Kathmandu, March 3
The International Trade Centre (ITC) — the United Nations’ specialised agency on international trade — jointly with the Trade and Export Promotion Centre (TEPC) organised a training programme in the capital of Province-4, Pokhara.
The two-day training programme titled ‘How to Export to China’ that concluded recently provided information on import rules of the northern neighbour, utilisation of market preferences, and non-tariff measures levied by the government of China on imports, among others.
The training was conducted with an aim of building capacities of exporters of hand-knotted woollen carpets and medicinal and aromatic plants (MAPs), according to TEPC.
The initiative is a part of ‘Enhancing Export Capacities of Asian Least Developed Countries’, an ITC project supported by the Ministry of Commerce of China. The training programme was based on the Export Management Guide prepared by ITC.
Altogether, 60 exporters of carpets and MAPs from different parts of the country benefited from this training.
Sarad Bickram Rana, executive director of TEPC, expressed confidence that the training will provide necessary guidance to the exporters and will eventually enhance export from Nepal to the northern neighbour.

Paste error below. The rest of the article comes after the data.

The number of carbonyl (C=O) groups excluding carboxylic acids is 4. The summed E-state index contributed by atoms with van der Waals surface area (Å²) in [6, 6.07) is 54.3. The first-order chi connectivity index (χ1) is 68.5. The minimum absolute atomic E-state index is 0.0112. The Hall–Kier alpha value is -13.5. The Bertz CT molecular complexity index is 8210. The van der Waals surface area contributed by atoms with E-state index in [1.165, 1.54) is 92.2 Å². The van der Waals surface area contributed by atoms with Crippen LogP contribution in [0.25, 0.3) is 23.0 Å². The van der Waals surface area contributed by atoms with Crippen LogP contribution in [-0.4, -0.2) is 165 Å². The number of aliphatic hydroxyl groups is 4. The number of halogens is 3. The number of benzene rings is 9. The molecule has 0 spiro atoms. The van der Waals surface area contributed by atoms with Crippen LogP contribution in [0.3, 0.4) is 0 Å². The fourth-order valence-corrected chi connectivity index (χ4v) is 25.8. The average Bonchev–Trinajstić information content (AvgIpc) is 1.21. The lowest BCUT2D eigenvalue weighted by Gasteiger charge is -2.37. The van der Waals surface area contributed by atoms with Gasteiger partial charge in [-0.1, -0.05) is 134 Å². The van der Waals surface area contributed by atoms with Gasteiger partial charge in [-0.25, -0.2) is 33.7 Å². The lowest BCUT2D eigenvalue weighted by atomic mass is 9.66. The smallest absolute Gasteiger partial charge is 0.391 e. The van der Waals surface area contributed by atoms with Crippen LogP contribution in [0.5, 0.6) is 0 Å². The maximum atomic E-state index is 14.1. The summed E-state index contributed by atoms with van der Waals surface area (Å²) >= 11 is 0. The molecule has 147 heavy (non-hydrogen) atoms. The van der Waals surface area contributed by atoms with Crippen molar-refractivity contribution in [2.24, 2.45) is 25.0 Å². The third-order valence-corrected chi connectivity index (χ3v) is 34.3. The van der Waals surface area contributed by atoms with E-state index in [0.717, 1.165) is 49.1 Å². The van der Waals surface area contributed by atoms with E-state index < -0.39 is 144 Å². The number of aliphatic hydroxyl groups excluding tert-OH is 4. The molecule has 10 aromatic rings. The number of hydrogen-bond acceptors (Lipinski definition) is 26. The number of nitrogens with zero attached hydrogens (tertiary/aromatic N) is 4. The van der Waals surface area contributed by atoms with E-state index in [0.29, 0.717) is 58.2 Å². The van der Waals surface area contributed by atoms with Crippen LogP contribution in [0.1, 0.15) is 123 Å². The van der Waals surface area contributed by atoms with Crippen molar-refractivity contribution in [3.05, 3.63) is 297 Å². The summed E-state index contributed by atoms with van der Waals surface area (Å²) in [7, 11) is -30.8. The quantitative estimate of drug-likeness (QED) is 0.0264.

Based on the manual developed by ITC, the TEPC will conduct more training programmes across the country to enrich exporters with export-related knowledge. Lack of export-related knowledge and prompt information on changes in import rules of the concerned country have been hampering Nepal’s exports despite traders having great wealth of indigenous knowledge on developing the products with niche market advantage.
As per Qasim Chaudry, an international consultant of ITC, the project aimed at building the capacity of small and medium enterprises (SMEs) to export to China and help them understand the requirements for the same. He further stated that carpets and MAPs have been identified, through sector analysis, as the products having the highest export potential to China.
Ram Bahadur Gurung, a provincial assembly member of Province-4 and president of Nepal Carpet Exporters Association, mentioned the importance of training programmes to produce skilled human resources and build expertise in export processes to enhance the export of carpets from Nepal.
Likewise, Govinda Ghimire, president of Nepal Herbs and Herbal Association, said that lack of internationally accredited laboratories for issuing certificate of analysis (CoA) and lack of quarantine facilities are the major impediments to export of MAPs from Nepal.